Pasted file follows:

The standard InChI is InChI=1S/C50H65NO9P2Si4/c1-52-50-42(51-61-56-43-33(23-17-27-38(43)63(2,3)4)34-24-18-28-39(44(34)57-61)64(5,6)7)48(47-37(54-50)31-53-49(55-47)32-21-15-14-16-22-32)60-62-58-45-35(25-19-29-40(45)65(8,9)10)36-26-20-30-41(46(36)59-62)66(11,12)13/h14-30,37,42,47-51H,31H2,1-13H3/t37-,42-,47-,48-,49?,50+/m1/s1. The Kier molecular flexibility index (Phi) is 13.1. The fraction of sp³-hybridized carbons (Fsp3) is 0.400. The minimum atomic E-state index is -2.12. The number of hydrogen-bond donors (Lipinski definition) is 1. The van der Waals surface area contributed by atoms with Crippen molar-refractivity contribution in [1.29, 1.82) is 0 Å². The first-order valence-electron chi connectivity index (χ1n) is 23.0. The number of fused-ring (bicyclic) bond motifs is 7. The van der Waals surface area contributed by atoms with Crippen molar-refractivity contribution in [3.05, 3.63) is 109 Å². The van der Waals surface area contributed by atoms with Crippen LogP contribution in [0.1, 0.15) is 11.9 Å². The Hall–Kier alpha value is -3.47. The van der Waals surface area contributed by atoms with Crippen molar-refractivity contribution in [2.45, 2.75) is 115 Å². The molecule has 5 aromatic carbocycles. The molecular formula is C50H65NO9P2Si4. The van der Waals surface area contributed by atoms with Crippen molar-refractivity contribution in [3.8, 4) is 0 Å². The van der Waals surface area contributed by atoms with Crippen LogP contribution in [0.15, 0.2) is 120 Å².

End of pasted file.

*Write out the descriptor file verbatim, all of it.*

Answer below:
The standard InChI is InChI=1S/C50H65NO9P2Si4/c1-52-50-42(51-61-56-43-33(23-17-27-38(43)63(2,3)4)34-24-18-28-39(44(34)57-61)64(5,6)7)48(47-37(54-50)31-53-49(55-47)32-21-15-14-16-22-32)60-62-58-45-35(25-19-29-40(45)65(8,9)10)36-26-20-30-41(46(36)59-62)66(11,12)13/h14-30,37,42,47-51H,31H2,1-13H3/t37-,42-,47-,48-,49?,50+/m1/s1. The Kier molecular flexibility index (Phi) is 13.1. The fraction of sp³-hybridized carbons (Fsp3) is 0.400. The minimum atomic E-state index is -2.12. The number of hydrogen-bond donors (Lipinski definition) is 1. The van der Waals surface area contributed by atoms with Crippen molar-refractivity contribution in [1.29, 1.82) is 0 Å². The first-order valence-electron chi connectivity index (χ1n) is 23.0. The number of fused-ring (bicyclic) bond motifs is 7. The van der Waals surface area contributed by atoms with Crippen molar-refractivity contribution in [3.05, 3.63) is 109 Å². The van der Waals surface area contributed by atoms with Crippen LogP contribution in [0.1, 0.15) is 11.9 Å². The Hall–Kier alpha value is -3.47. The van der Waals surface area contributed by atoms with Crippen molar-refractivity contribution in [2.45, 2.75) is 115 Å². The molecule has 5 aromatic carbocycles. The molecular formula is C50H65NO9P2Si4. The van der Waals surface area contributed by atoms with Crippen molar-refractivity contribution in [3.8, 4) is 0 Å². The van der Waals surface area contributed by atoms with Crippen LogP contribution in [0.15, 0.2) is 120 Å².